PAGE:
Study shows high rate of health problems among troubled adolescents

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November 23, 2011 - 6:00pm

More often than not, adolescents in residential care have typically suffered from behavioral problems at both home and school. But that might not be the whole story. A new study conducted by University of Nebraska-Lincoln researchers has shed light on these troubled children, and the extent of the challenges they've faced.

That study, conducted in collaboration with Nebraska-based Boys Town family services , has revealed expected, but no less worrisome statistics about youths in residential treatment centers. In particular, caregivers are concerned by data showing that more than a third of those youth enter treatment with existing and previously unaddressed physical ailments - like asthma.


Photo courtesy of University of Nebraska-Lincoln

The study, conducted by lead author Tim Nelson in collaboration with Boys Town researchers, revealed that more than a third of youths in residential treatment centers have physical health conditions.


Tim Nelson is an assistant professor of psychology at the University of Nebraska-Lincoln and lead author of the study.

"That's considerably higher than national estimates for the general population," explained Nelson. "So that's really concerning to see such high rates because it really can complicate the clinical picture for these kids and complicate their treatment."

It's a subject that Nelson found interest in. He began to work alongside researchers from Boys Town, drawing upon nearly ten years of information gathered by the organization .

"Based on previous research, as well as just clinical observations, we had reason to believe that these youth may have significant physical health issues," he stated. "Those issues may often be overlooked. Because no one had actually examined the physical health of these kids, we thought it was an important study to do so that we would understand their physical health status, and then help to really tailor treatment around those needs."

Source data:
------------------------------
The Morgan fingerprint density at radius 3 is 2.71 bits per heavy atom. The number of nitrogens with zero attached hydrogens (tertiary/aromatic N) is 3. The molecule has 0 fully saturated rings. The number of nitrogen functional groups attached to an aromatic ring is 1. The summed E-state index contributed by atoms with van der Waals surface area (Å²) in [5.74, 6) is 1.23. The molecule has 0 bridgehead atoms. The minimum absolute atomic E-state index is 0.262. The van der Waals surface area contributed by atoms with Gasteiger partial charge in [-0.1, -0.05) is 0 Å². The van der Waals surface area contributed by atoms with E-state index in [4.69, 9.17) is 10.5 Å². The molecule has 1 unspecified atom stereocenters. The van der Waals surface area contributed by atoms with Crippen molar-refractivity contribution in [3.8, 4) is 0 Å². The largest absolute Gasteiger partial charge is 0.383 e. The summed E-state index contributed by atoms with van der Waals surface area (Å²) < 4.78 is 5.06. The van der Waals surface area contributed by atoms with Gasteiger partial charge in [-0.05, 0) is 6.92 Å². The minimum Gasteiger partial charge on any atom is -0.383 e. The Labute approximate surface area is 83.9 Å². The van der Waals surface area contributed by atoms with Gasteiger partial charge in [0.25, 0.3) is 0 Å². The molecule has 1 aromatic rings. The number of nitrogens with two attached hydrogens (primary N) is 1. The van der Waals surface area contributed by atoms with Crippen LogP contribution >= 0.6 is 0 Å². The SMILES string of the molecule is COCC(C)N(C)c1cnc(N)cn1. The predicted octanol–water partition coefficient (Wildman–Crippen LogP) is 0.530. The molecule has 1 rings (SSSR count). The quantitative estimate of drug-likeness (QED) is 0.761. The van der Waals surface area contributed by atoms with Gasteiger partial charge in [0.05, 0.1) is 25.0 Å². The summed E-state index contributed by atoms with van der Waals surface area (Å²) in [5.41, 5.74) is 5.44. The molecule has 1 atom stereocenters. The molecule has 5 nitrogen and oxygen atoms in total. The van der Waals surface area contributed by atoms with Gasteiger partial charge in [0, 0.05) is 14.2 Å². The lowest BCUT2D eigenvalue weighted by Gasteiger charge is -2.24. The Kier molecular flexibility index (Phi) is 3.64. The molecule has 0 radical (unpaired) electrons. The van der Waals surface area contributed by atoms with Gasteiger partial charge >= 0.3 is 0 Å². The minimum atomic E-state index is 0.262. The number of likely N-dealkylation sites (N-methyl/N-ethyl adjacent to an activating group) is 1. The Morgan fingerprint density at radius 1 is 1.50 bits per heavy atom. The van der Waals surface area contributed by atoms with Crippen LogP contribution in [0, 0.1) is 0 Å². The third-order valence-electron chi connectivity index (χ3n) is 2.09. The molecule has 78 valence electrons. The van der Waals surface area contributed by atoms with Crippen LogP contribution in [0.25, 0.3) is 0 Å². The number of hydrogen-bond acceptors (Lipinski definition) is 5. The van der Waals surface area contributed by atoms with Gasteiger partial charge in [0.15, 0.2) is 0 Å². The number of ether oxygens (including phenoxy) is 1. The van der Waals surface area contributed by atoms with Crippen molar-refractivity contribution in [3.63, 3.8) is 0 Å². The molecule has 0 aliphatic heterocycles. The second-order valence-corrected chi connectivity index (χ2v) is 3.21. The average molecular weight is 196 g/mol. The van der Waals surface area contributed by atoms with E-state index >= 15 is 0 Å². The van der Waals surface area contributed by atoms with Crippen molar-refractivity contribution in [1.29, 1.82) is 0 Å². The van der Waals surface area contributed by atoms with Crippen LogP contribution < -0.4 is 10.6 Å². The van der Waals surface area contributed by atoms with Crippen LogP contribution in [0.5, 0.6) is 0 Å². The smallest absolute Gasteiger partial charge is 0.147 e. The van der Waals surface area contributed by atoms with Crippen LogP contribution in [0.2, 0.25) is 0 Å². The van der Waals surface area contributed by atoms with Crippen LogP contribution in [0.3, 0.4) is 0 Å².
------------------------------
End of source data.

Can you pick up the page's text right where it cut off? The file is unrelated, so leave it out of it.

According to Nelson, treatment that children had received might have been incomplete or sporadic, due to the inconsistent nature of their lives. It's not uncommon for children to be sent to several different homes before eventually ending up at a treatment center. And when their behavioral problems are severe, it can be easy to overlook their medical needs. But in fact, the two are sometimes interrelated.

"Behavioral and emotional problems can be very stressful," remarked Nelson. "Chronic stress and intense stress can undermine the immune system, leading to increased risk for physical health problems over time. We also know that many of the problems that increase the risk for mental health issues like family stress, poverty and other risk factors, may also contribute to physical health issues. So there may be a common environmental set of risks that not only influence behavioral and emotional functioning, but also physical functioning."

All-in-all, it's a problem that could have serious implications for the more than 200,000 adolescents currently in residential care across the United States. And it's grabbed the attention of administrators and caretakers at Boys Town in Nebraska.

Ronald Thompson is director of the Boys Town National Research Institute for Child and Family Studies, and he collaborated on the recent UNL study. Thompson says Boys Town will be looking to further integrate health care into their programs.


Graph designed by NET's Hilary Stohs-Krause

Breakdown of ethnicities between youths at Boys Town with physical health conditions.


"We've already begun doing this," Thompson pointed out. "When kids come into our residential program, we try to do the best job we can of finding their previous medical records. We have already begun educating youth about their healthcare needs and integrating that into the services we provide while they're in our program. This a fairly new endeavor that we've done, but we've already begun to implement a few of those kind of things."

He added that while it has been important to provide youth in Boystown's care with information about their health problems, it doesn't stop with a simple diagnosis.

"We send with them accurate information about their healthcare needs and try to make sure we connect them with a provider that can meet their needs," said Thompson. "As we make what we call transition plans' for kids going back home or wherever they might be going when they leave here, that we make sure there's some kind of plan for supporting healthcare needs if they have them when they depart."

 

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